Advanced Audio Coding - Wikipedia, the free encyclopedia


** Advanced Audio Coding **

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This article is about an audio compression and encoding scheme. For the
NCAA Division I conference, see American Athletic Conference. For other
uses, see AAC.

Advanced Audio Codings
Filename extension .m4a, .m4b, .m4p, .m4v, .m4r, .3gp, .mp4, .aac
Internet media type audio/aac, audio/aacp, audio/3gpp, audio/3gpp2,
audio/mp4, audio/MP4A-LATM, audio/mpeg4-generic
Initial release 1997 (1997)^[1]
Type of format Audio compression format, Lossy compression
Contained by MPEG-4 Part 14, 3GP and 3G2, ISO base media file format and
Audio Data Interchange Format (ADIF)
Standard(s) ISO/IEC 13818-7,
ISO/IEC 14496-3

*Advanced Audio Coding* (*AAC*) is a standardized, lossy compression and
encoding scheme for digital audio. Designed to be the successor of the MP3
format, AAC generally achieves better sound quality than MP3 at similar bit

AAC has been standardized by ISO and IEC, as part of the MPEG-2 and MPEG-4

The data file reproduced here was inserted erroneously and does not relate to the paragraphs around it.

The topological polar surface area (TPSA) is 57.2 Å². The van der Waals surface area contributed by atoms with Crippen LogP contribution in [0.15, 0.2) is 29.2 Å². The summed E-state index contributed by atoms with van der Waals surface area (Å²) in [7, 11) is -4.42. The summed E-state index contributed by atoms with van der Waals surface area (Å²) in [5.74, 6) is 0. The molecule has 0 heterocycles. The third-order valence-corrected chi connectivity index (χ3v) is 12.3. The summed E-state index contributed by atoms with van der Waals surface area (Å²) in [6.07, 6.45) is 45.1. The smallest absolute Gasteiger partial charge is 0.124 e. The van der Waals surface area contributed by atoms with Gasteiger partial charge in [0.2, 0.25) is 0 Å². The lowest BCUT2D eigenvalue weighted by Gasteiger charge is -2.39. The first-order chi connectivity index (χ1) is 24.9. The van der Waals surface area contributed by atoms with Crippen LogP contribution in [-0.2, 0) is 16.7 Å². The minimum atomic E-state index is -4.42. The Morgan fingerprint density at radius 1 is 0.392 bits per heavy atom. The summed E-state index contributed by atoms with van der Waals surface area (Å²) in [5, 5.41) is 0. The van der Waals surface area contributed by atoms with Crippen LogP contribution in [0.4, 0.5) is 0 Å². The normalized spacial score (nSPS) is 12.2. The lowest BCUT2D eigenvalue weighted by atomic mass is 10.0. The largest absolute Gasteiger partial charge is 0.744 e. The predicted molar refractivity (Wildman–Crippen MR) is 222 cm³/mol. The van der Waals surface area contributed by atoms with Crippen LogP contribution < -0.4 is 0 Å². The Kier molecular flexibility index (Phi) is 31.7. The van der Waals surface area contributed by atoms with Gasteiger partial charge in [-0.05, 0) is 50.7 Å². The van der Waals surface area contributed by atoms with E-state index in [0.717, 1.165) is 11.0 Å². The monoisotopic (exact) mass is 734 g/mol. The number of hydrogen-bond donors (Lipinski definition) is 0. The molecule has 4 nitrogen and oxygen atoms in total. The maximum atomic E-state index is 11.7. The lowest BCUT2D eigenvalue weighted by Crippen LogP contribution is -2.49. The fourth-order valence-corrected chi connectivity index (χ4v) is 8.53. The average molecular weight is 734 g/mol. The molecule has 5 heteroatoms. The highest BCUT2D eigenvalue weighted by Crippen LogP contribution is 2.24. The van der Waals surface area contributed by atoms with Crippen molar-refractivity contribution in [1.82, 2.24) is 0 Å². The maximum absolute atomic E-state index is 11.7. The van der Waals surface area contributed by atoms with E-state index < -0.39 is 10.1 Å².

specifications.^[3]^[4] Part of the AAC known as High-Efficiency Advanced
Audio Coding (HE-AAC) which is part of MPEG-4 Audio is also adopted into
digital radio standards like DAB+ and Digital Radio Mondiale, as well as
mobile television standards DVB-H and ATSC-M/H.

AAC supports inclusion of 48 full-bandwidth (up to 96 kHz) audio channels
in one stream plus 16 low frequency effects (LFE, limited to 120 Hz)
channels, up to 16 "coupling" or dialog channels, and up to 16 data
streams. The quality for stereo is satisfactory to modest requirements at
96 kbit/s in joint stereo mode; however, hi-fi transparency demands data
rates of at least 128 kbit/s (VBR). The MPEG-2 audio tests showed that AAC
meets the requirements referred to as "transparent" for the ITU at
128 kbit/s for stereo, and 320 kbit/s for 5.1 audio.

AAC is also the default or standard audio format for YouTube


what is aac format

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